This 20-cut album of songs, 14 written or co-written by Merle, features a combination of iconic (Garth Brooks) current (Luke Bryan, Jason Aldean, Dierks Bentley) and rising (Dustin Lynch, Randy Houser, Thompson Square, Jake Owen) stars of this format. All have done a fantastic job of interpreting "The Hag's" music, with Lynch and Houser standing out (to my ears) and Jason Aldean – normally uptempo and rockin' – giving subdued but powerfully stellar performances of Haggard ballads "Going Where The Lonely Go" and "Are The Good Times Really Over."
Just as Haggard and Willie Nelson proved to be a vocally dynamic duo in 1983, while taking the Townes Van Zandt-penned, "Pancho And Lefty" to #1, so too are Luke Bryan and Dierks Bentley here with their version. We tend to brand Bryan as the hip-swinging, backward-cap-wearing torch-bearer and epitome of the "Bro-Country" subset of the Country genre, but in fact, he proves to be a deft interpreter of this classic song. And, as we've heard with "Drink A Beer," Bryan has more depth and a greater feel for traditional Country music than he's given credit for. As for Dierks? Wow. This kind of tune is smack-dab in his wheelhouse and he absolutely sticks the landing here.
I am enjoying this Haggard tribute immensely – loving it, actually -- and it has inspired me to listen again to what I consider the consummate representation of his music, the four-CD box set, "Down Every Road," originally released in 1996. Unfortunately -- as far as I'm concerned, at least -- both the 1996 collection and this impressive Broken Bow tribute do not contain one of Haggard's best-ever songs (again, my opinion), "The Way I Am." Written by Sonny Throckmorton, the song hit #2 in 1980. It was not included on the 1996 CD set, because it was released while Merle recorded for MCA; "Down Every Road" was made up entirely of Haggard's vast Capitol Records catalogue.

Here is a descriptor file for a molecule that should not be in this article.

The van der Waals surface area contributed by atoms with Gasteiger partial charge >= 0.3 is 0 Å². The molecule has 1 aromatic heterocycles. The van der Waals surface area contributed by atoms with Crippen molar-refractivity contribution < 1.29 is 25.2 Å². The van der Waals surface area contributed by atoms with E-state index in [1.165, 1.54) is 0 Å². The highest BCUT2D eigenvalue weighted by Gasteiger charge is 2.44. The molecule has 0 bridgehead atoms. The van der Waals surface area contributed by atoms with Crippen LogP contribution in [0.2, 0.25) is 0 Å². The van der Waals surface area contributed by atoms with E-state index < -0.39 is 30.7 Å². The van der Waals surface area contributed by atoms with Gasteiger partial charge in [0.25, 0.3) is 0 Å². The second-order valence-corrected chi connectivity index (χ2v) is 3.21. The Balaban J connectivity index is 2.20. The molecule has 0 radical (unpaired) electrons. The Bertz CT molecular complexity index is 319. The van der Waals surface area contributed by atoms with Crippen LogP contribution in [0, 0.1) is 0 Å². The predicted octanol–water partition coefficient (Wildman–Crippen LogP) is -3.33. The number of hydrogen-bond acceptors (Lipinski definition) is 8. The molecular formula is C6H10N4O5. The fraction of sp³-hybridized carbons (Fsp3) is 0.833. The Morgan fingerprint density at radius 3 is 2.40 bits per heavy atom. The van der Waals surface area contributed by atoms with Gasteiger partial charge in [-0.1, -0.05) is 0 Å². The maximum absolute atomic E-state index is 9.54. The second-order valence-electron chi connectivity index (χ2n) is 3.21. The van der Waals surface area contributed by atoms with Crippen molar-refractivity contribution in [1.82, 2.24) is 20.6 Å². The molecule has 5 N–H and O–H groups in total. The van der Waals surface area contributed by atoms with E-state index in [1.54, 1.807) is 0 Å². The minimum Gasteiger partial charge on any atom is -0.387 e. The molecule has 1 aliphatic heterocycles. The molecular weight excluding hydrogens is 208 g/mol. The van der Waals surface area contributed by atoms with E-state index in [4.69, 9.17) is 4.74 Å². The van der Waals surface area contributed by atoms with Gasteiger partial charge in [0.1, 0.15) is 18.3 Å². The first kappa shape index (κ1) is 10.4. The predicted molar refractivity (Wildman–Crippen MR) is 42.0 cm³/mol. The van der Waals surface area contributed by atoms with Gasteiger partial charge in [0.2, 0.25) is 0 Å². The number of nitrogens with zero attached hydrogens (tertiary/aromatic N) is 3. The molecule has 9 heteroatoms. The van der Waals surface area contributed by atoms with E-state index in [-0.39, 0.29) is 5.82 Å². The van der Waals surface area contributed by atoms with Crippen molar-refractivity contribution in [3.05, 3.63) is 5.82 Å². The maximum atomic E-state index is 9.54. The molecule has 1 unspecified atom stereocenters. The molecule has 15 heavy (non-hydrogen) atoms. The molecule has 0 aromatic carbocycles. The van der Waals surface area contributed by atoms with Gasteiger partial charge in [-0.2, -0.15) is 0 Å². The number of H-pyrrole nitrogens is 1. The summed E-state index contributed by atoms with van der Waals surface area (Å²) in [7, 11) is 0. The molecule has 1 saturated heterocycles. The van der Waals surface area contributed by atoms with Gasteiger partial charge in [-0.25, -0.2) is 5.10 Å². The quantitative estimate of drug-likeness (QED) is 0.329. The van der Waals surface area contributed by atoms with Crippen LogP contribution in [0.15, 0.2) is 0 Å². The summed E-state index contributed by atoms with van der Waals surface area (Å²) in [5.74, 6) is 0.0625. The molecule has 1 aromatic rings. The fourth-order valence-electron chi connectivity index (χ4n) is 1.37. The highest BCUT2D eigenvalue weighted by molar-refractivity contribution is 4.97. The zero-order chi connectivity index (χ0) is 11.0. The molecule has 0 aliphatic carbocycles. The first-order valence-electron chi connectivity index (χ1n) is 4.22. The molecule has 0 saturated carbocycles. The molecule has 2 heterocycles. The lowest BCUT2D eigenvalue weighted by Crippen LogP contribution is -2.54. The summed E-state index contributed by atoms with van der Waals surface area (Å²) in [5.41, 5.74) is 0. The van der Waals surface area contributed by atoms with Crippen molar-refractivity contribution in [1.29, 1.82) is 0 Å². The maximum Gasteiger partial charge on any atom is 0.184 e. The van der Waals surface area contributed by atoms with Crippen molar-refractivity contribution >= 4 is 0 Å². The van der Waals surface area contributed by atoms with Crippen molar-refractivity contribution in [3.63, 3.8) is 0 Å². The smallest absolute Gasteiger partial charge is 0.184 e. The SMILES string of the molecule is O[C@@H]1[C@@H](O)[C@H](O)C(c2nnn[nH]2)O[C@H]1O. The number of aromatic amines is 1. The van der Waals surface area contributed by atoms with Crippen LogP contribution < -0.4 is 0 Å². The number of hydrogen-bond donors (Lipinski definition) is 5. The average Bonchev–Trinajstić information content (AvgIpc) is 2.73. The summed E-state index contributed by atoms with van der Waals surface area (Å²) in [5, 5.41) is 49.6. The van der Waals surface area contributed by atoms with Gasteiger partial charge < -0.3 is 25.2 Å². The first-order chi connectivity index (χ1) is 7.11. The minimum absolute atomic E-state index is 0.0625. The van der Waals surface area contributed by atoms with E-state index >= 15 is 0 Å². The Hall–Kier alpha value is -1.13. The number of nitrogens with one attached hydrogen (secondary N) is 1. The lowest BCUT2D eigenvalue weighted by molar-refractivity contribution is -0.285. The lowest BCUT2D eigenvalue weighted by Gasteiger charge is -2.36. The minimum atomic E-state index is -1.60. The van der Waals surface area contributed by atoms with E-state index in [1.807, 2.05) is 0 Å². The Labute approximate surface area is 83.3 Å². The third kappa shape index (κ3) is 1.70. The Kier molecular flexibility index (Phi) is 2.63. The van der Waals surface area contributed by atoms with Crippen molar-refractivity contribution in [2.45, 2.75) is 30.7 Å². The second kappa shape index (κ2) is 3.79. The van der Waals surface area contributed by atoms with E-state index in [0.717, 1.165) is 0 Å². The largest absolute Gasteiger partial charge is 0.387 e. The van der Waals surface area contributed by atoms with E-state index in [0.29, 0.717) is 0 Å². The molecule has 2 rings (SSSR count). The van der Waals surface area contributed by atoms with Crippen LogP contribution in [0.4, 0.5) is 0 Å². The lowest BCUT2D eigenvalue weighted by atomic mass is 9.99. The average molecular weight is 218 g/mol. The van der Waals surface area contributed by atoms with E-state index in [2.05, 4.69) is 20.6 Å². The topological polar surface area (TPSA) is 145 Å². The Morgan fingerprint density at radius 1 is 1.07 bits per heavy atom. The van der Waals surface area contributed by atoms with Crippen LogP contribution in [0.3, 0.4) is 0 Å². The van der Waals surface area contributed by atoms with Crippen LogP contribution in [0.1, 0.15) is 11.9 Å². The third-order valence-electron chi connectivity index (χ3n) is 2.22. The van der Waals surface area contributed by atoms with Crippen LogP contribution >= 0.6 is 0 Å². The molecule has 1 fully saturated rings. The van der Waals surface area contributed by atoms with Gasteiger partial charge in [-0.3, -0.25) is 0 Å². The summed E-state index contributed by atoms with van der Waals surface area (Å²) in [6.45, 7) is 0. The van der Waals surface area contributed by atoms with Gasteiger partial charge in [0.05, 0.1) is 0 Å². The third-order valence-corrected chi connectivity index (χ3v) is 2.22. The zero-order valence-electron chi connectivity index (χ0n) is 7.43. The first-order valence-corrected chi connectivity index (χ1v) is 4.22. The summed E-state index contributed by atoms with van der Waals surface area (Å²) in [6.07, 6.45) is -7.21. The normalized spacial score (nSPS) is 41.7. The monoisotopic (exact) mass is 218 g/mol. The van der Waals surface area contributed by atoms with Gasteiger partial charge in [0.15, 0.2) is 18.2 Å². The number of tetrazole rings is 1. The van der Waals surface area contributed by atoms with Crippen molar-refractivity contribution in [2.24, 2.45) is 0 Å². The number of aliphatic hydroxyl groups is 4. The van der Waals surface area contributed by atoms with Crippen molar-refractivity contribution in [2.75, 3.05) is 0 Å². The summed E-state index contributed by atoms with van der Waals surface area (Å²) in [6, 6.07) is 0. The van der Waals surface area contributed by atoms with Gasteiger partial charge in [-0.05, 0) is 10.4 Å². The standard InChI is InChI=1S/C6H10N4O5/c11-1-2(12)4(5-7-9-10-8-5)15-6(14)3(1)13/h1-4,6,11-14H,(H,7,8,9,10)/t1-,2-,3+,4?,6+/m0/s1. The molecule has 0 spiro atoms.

But I digress, and regardless, "Working Man's Poet" still presents the best of both worlds for Country fans of all ages: Timeless, amazing songs performed by today's artists who have shown deep respect and admiration for both Haggard and his music. Get it, play it, enjoy it. I can almost guarantee: You will appreciate Merle Haggard, more so than ever.
Final, random ACM thoughts:
I love the live performances but when you tout this telecast as the "49th Annual Academy of Country Music Awards," with that last word "Award" defined by Dictionary.com as" "To give (something due), esp as a reward for merit: to award prizes," maybe you should get to that part of the show sooner than, say, the SECOND HOUR of your "Awards' show. Just a thought ... I also love "This Is How We Roll" from Florida Georgia Line and Luke Bryan but I could not completely enjoy the song, fearing the band's drummer might be seriously killed if those BMX bikers collided in mid-air, while flipping and flying over the drum kit .... Thank God the same stunt wasn't employed during Keith Urban's performance; he had THREE drummers lined up, side-by-side ... Others did so later, but JUSTIN MOORE gets my "Stay Classy" award for giving Country radio its first shout out of the night. To their credit, most Country artists do thank radio on these shows, but with research data continuing to show radio's importance in exposing new music to listeners, ALL of them should do it EVERY time they are on stage.